Council approves the Wal-Mart 380 agreement

No surprise.

Over strong neighborhood objections, City Council this morning passed a package of economic development incentives worth more than $6 million for the developer of a future Walmart store near the Heights.

City Councilwoman Anne Clutterbuck offered two amendments to the agreement with Ainbinder Co., strictly limiting the potential taxpayer reimbursements to the company to $6,050,000 for public improvements that include landscaping, a bike trail, and widening, repaving and improving drainage on many of the streets that will surround the Walmart.

Four Council members – Noriega, Jones, Rodriguez, and Gonzalez – voted against the 380, while everyone voted for Clutterbuck’s sensible amendments. Given that Ed Gonzalez represents the district the Wal-Mart is in, I’m a bit surprised that there weren’t more No votes, but the Mayor’s influence is always strong in these matters.

More from CultureMap:

Mayor Annise Parker said that the city is in separate negotiations with Walmart to try to establish an operating agreement that would address additional community concerns not covered by the 380.

“We are going to continue to negotiate with Walmart,” Parker said in a post-Council Meeting press conference. “It’s not the end of the process; it’s the end of the 380 agreement.”

Negotiations between the Walmart developers and the city will continue over lighting, access and security. Parker said it should take 60 days to conclude those negotiations.

“We want to set a standard with Walmart about what we expect,” she said. Still, Parker admitted, “We don’t have any leverage, we don’t have an ordinance … These are voluntary things we’re negotiating with someone who wants to be a good corporate citizen.”

Here’s the memo the Mayor wrote regarding the 380 and the separate negotiations with Wal-Mart, and here’s the attachment referenced in the memo. Some of these things I know are things Wal-Mart already does elsewhere, but the ones that are specific to drainage and “tree islands” are both welcome and were requested by RUDH. I think if you can work in an agreement for the store to not have 24-hour operating hours and some more pedestrian and bike-friendly pieces, you may have the basis for something most people can live with. I still think it’s the wrong location for a Wal-Mart, and I’m certainly not the only person to think that.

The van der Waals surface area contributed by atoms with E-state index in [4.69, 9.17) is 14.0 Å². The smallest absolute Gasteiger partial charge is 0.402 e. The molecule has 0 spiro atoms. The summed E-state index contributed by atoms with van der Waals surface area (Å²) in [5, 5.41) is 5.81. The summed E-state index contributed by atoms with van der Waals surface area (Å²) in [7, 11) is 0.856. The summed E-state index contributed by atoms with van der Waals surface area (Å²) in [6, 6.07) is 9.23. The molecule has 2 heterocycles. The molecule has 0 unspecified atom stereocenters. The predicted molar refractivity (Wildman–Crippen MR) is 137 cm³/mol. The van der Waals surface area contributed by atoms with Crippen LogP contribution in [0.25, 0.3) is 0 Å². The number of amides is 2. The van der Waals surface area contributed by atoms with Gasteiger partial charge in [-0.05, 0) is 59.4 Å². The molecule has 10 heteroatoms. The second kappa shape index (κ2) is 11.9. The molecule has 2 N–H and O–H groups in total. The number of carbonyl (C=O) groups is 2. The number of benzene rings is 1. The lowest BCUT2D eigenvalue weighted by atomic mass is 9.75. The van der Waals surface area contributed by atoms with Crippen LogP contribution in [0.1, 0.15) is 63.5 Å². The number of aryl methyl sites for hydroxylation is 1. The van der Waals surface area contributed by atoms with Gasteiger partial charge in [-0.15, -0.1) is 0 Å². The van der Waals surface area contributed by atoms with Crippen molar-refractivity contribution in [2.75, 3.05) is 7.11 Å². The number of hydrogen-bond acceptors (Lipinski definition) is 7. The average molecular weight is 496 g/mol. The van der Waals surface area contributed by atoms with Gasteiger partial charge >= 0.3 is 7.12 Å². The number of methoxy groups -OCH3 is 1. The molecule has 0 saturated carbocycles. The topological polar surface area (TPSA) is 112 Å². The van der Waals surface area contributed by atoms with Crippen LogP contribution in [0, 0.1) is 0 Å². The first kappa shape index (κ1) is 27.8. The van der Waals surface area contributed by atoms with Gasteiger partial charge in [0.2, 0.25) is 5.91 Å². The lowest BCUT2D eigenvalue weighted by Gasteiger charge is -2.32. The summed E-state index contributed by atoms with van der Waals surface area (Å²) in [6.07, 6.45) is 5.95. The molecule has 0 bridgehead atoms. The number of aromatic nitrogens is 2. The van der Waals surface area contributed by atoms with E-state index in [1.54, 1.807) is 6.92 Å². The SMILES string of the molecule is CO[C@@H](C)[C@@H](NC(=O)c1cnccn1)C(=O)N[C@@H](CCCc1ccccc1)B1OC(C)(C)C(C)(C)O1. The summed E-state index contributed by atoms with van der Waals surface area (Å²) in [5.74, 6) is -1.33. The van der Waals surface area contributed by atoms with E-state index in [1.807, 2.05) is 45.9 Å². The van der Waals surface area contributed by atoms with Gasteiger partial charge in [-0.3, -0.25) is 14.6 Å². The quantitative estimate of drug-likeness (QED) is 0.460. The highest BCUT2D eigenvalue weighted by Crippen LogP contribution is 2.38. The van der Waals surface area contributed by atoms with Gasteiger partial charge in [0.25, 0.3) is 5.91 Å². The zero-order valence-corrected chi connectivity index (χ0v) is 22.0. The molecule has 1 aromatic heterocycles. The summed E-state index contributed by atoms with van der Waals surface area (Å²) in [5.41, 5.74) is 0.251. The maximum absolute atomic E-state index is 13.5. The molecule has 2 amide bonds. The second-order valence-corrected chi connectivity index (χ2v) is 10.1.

In terms of vision, Washington Heights shopping center remains regrettably lacking in ideas. It is a suburban box and strip clad in slightly better materials than the typical Walmart, which seem to be the building’s only acknowledgment that it occupies a significant site. The disconnection of the architecture from its context comes through strongly in the developer’s renderings, which seem to portray a project in the middle of the Katy Prairie, rather than Houston’s inner-loop. The site plan reveals a tolerance for waste that serves as a painful reminder as to how little land close to the center of the city is valued.


Ultimately, Washington Heights is suburban-style development on an urban site, which over the long term will be another dysfunctional patch in the urban fabric of Houston. Is it better than an abandoned steel fabrication site? Probably. Does it improve Houston in any way beyond expanding the tax base, providing a few more jobs and additional (arguably redundant) retail? Probably not. Could this development have been planned in such a way as to yield a much more progressive product—one that Houstonians could feel good about contributing their tax dollars to? Absolutely.

I clearly haven’t spent enough time looking at the site renderings, because my reaction to the one in that Offcite post was to guffaw. Go ahead, try to guess where I-10 is in that design, never mind Yale Street.

I think with the points the Mayor has outlined, especially if there is continued feedback from RUDH and Super Neighborhood 22 and other stakeholders, the potential is there for it to be a lot less wrong. The main concern here is that I don’t know what actual leverage the city has with Wal-Mart. They’re not party to the 380 agreement, and it’s not clear to me that you can get anything from them other than their word of honor that they’ll do their best to try to accommodate, for what that’s worth. I should also note that RUDH is not happy with the vote on the 380 agreement, which they thought was “rushed” and which “[put] the developer’s interests above those of the public’s”. They plan to remain engaged, though, so maybe that will help put some pressure on Wal-Mart to agree to what is now being asked of them. It may not be that much, but it’s what we’ve got. Hair Balls has more.

Related Posts:

This entry was posted in Elsewhere in Houston and tagged , , , , , . Bookmark the permalink.